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From Rick Hillegas <Richard.Hille...@Sun.COM>
Subject Re: Collation feature discussion
Date Mon, 19 Mar 2007 23:42:41 GMT
Mamta Satoor wrote:
> Thanks for your response, Rick. I did notice that but as part of 
> DERBY-1478, I wasn't planning on adding support for the SQL clause 
> "COLLATE". So, I am thinking, in the absence of the SQL clause 
> COLLATE, how will the CAST work.
>  
> thanks,
> Mamta
Hi Mamta,

It's a little muddy. Here's another angle on the problem. What would be 
the collation of the varchar column in the following declaration:

create table foo ( characterCol varchar( 20 ) )

I would guess that if that varchar column has an implicit collation, 
then that is the same collation that would be bound to the target 
datatype of your CAST statement below.

Does that sound reasonable?

Regards,
-Rick
>
>
>  
> On 3/19/07, *Rick Hillegas* <Richard.Hillegas@sun.com 
> <mailto:Richard.Hillegas@sun.com>> wrote:
>
>     Mamta Satoor wrote:
>     > Dan, I looked at the SQL 2002 foundation specification.
>     >
>     > TRIM, UPPER, LOWER, SUBSTRING functions are covered in Section 6.29
>     > <string value function> and it says that these functions will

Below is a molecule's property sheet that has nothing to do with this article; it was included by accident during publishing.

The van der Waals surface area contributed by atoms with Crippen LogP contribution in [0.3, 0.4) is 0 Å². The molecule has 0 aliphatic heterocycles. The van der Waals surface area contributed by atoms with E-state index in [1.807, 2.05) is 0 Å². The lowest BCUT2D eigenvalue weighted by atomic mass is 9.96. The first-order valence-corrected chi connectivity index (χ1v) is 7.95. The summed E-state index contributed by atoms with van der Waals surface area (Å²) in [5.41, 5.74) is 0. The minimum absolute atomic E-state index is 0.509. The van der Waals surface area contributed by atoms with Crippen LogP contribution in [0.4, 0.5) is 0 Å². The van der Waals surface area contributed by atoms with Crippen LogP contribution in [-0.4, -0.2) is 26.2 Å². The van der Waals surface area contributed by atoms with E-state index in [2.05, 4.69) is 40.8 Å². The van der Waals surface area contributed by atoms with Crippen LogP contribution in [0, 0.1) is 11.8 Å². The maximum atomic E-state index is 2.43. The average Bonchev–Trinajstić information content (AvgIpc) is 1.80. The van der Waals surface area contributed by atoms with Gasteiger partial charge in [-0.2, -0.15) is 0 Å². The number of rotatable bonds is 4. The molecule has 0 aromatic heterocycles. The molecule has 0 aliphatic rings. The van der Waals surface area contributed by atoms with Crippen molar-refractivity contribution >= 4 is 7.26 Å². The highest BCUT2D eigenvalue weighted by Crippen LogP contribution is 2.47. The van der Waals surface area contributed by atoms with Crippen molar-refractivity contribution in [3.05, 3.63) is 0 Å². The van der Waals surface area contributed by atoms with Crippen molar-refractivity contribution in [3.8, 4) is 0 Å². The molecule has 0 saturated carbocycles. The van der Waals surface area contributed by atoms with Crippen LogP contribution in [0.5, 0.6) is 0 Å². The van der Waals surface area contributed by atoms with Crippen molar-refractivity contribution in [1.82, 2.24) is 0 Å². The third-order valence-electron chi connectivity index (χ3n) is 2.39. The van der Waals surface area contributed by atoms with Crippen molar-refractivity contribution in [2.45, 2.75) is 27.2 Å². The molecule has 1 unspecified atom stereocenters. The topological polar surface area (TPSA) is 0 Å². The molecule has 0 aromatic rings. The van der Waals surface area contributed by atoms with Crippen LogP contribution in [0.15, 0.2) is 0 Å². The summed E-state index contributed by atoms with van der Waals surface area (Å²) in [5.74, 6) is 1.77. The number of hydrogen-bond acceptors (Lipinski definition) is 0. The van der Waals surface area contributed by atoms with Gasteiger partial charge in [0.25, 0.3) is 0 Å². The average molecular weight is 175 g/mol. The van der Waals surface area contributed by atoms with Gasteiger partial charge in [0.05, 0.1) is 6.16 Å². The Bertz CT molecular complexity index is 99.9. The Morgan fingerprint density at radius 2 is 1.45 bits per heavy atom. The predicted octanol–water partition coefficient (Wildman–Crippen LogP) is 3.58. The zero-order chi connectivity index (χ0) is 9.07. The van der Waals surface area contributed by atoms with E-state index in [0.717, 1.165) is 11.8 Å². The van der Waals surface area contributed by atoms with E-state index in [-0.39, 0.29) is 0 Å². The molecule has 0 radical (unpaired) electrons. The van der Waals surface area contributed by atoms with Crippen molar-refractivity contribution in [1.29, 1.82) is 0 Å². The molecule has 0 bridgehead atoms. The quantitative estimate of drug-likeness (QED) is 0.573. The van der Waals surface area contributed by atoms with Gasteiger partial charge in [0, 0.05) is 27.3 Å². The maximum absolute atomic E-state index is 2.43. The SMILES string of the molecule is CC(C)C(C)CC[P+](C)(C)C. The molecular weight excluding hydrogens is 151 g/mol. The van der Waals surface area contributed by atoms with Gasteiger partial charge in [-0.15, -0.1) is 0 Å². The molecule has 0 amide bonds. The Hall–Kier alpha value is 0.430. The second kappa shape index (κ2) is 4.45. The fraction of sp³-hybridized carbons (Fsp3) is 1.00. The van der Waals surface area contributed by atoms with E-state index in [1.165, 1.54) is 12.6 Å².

>     get the
>     > collation of their operand. For instance, Syntax Rule (4b) says this
>     > for SUBSTRING function "The character set and collation of the
>     > <character substring function> are those of DTCVE." DTCVE is the
>     > declared type of the <character value expression>. Same thing is
>     > implied for UPPER and LOWER functions (Syntax Rule 8), TRIM
>     function
>     > (Syntax Rule 11).
>     >
>     > I am not too clear on what happens when CAST is used. SQL spec
>     > discusses this in section 6.12 <cast specification> and says in
>     Syntax
>     > Rule 10) that "The declared type collation of the <cast
>     specification>
>     > is the character set collation of the character set of TD and its
>     > collation derivation is implicit." So for the eg case CAST(charC1 as
>     > VARCHAR(30)), what will be the collation of VARHCHAR(30) value? Is
>     > Derby's character set's collation is UCS_BASIC? If so, then will the
>     > CAST value (if casted to one of the character datatypes) always have
>     > collation of UCS_BASIC no matter if charC1 has UCS_BASIC /
>     > TERRITORY_BASED collation?
>     Hi Mamta,
>
>     You've probably seen this in section 6.1: as part of the CAST, you can
>     specify the collation you want. E.g.:
>
>     CAST englishColumn as VARCHAR(300) COLLATE germanCollation
>
>     Regards,
>     -Rick
>     >
>     > As for concatenation, Section 9.3 Data types of results of
>     > aggregations has Sytax Rules 2)All of the data types shall be
>     > comparable. I take that to mean that
>     > userChar1WithTerritoryBasedCollation can't be concatenated with
>     > systemChar1 because systemChar1 has UCS_BASIC collation. But if the
>     > datatypes are comparable, then the result of concatenation will have
>     > the collation type of the operands.
>     >
>     > I hope I covered it all. Looking forward to feedback,
>     > Mamta
>     >
>     > On 3/19/07, *Daniel John Debrunner* <djd@apache.org
>     <mailto:djd@apache.org>
>     > <mailto:djd@apache.org <mailto:djd@apache.org>>> wrote: